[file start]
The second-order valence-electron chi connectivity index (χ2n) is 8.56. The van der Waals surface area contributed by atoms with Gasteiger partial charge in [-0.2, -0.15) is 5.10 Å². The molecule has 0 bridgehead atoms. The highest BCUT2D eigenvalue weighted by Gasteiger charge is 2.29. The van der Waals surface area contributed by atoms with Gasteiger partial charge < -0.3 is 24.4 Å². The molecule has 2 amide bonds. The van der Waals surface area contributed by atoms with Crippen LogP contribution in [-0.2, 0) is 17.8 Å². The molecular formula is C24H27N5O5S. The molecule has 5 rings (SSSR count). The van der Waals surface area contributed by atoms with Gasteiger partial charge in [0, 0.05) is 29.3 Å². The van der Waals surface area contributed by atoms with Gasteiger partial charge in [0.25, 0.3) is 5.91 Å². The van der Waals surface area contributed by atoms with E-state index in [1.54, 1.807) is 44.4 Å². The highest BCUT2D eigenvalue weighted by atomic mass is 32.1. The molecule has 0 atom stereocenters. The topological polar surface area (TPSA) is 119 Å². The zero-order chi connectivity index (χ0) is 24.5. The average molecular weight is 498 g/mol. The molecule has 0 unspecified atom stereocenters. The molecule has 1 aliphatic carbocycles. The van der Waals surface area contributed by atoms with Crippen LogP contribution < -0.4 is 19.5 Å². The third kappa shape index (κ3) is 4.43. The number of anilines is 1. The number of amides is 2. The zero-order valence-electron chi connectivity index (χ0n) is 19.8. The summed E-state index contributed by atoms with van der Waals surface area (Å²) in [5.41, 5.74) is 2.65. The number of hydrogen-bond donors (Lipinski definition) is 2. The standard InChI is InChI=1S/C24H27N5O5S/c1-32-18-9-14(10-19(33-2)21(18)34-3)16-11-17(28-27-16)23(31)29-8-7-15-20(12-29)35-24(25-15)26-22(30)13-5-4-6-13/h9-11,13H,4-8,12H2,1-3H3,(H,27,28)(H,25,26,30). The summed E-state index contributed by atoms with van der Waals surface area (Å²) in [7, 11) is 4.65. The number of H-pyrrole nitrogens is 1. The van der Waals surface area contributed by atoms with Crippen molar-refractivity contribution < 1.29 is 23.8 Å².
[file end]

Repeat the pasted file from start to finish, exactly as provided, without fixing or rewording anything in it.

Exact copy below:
The second-order valence-electron chi connectivity index (χ2n) is 8.56. The van der Waals surface area contributed by atoms with Gasteiger partial charge in [-0.2, -0.15) is 5.10 Å². The molecule has 0 bridgehead atoms. The highest BCUT2D eigenvalue weighted by Gasteiger charge is 2.29. The van der Waals surface area contributed by atoms with Gasteiger partial charge < -0.3 is 24.4 Å². The molecule has 2 amide bonds. The van der Waals surface area contributed by atoms with Crippen LogP contribution in [-0.2, 0) is 17.8 Å². The molecular formula is C24H27N5O5S. The molecule has 5 rings (SSSR count). The van der Waals surface area contributed by atoms with Gasteiger partial charge in [0, 0.05) is 29.3 Å². The van der Waals surface area contributed by atoms with Gasteiger partial charge in [0.25, 0.3) is 5.91 Å². The van der Waals surface area contributed by atoms with E-state index in [1.54, 1.807) is 44.4 Å². The highest BCUT2D eigenvalue weighted by atomic mass is 32.1. The molecule has 0 atom stereocenters. The topological polar surface area (TPSA) is 119 Å². The zero-order chi connectivity index (χ0) is 24.5. The average molecular weight is 498 g/mol. The molecule has 0 unspecified atom stereocenters. The molecule has 1 aliphatic carbocycles. The van der Waals surface area contributed by atoms with Crippen LogP contribution < -0.4 is 19.5 Å². The third kappa shape index (κ3) is 4.43. The number of anilines is 1. The number of amides is 2. The zero-order valence-electron chi connectivity index (χ0n) is 19.8. The summed E-state index contributed by atoms with van der Waals surface area (Å²) in [5.41, 5.74) is 2.65. The number of hydrogen-bond donors (Lipinski definition) is 2. The standard InChI is InChI=1S/C24H27N5O5S/c1-32-18-9-14(10-19(33-2)21(18)34-3)16-11-17(28-27-16)23(31)29-8-7-15-20(12-29)35-24(25-15)26-22(30)13-5-4-6-13/h9-11,13H,4-8,12H2,1-3H3,(H,27,28)(H,25,26,30). The summed E-state index contributed by atoms with van der Waals surface area (Å²) in [7, 11) is 4.65. The number of H-pyrrole nitrogens is 1. The van der Waals surface area contributed by atoms with Crippen molar-refractivity contribution < 1.29 is 23.8 Å².